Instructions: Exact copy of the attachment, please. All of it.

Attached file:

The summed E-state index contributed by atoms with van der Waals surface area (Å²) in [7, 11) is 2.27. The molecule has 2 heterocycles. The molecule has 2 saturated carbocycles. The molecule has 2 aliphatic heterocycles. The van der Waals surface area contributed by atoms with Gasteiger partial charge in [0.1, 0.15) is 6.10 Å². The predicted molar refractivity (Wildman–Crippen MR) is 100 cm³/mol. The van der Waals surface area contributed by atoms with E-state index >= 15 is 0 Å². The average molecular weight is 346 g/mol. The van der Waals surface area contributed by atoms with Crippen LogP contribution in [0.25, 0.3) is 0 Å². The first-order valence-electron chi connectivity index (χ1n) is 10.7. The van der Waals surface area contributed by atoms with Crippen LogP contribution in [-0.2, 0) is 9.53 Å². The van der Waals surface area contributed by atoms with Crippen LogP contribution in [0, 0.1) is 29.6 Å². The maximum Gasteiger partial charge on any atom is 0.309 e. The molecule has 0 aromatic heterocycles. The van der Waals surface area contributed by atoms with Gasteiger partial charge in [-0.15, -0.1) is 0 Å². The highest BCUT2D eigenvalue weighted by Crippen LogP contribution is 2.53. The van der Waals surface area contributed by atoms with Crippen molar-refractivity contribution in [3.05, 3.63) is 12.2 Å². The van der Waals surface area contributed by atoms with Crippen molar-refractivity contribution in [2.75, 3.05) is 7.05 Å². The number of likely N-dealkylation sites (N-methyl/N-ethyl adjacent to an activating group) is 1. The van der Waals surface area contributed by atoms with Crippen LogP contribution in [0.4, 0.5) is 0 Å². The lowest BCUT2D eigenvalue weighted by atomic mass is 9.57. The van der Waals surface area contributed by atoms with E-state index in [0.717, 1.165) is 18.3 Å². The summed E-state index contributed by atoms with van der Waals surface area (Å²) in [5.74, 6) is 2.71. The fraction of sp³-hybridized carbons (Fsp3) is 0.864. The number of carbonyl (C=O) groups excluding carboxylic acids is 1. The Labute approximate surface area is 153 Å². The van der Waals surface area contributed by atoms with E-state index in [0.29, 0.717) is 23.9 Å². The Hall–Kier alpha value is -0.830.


The summed E-state index contributed by atoms with van der Waals surface area (Å²) in [7, 11) is 2.27. The molecule has 2 heterocycles. The molecule has 2 saturated carbocycles. The molecule has 2 aliphatic heterocycles. The van der Waals surface area contributed by atoms with Gasteiger partial charge in [0.1, 0.15) is 6.10 Å². The predicted molar refractivity (Wildman–Crippen MR) is 100 cm³/mol. The van der Waals surface area contributed by atoms with E-state index >= 15 is 0 Å². The average molecular weight is 346 g/mol. The van der Waals surface area contributed by atoms with Crippen LogP contribution in [0.25, 0.3) is 0 Å². The first-order valence-electron chi connectivity index (χ1n) is 10.7. The van der Waals surface area contributed by atoms with Crippen LogP contribution in [-0.2, 0) is 9.53 Å². The van der Waals surface area contributed by atoms with Crippen LogP contribution in [0, 0.1) is 29.6 Å². The maximum Gasteiger partial charge on any atom is 0.309 e. The molecule has 0 aromatic heterocycles. The van der Waals surface area contributed by atoms with Gasteiger partial charge in [-0.15, -0.1) is 0 Å². The highest BCUT2D eigenvalue weighted by Crippen LogP contribution is 2.53. The van der Waals surface area contributed by atoms with Crippen molar-refractivity contribution in [3.05, 3.63) is 12.2 Å². The van der Waals surface area contributed by atoms with Crippen molar-refractivity contribution in [2.75, 3.05) is 7.05 Å². The number of likely N-dealkylation sites (N-methyl/N-ethyl adjacent to an activating group) is 1. The van der Waals surface area contributed by atoms with Crippen LogP contribution in [0.4, 0.5) is 0 Å². The lowest BCUT2D eigenvalue weighted by atomic mass is 9.57. The van der Waals surface area contributed by atoms with E-state index in [0.717, 1.165) is 18.3 Å². The summed E-state index contributed by atoms with van der Waals surface area (Å²) in [5.74, 6) is 2.71. The fraction of sp³-hybridized carbons (Fsp3) is 0.864. The number of carbonyl (C=O) groups excluding carboxylic acids is 1. The Labute approximate surface area is 153 Å². The van der Waals surface area contributed by atoms with E-state index in [0.29, 0.717) is 23.9 Å². The Hall–Kier alpha value is -0.830.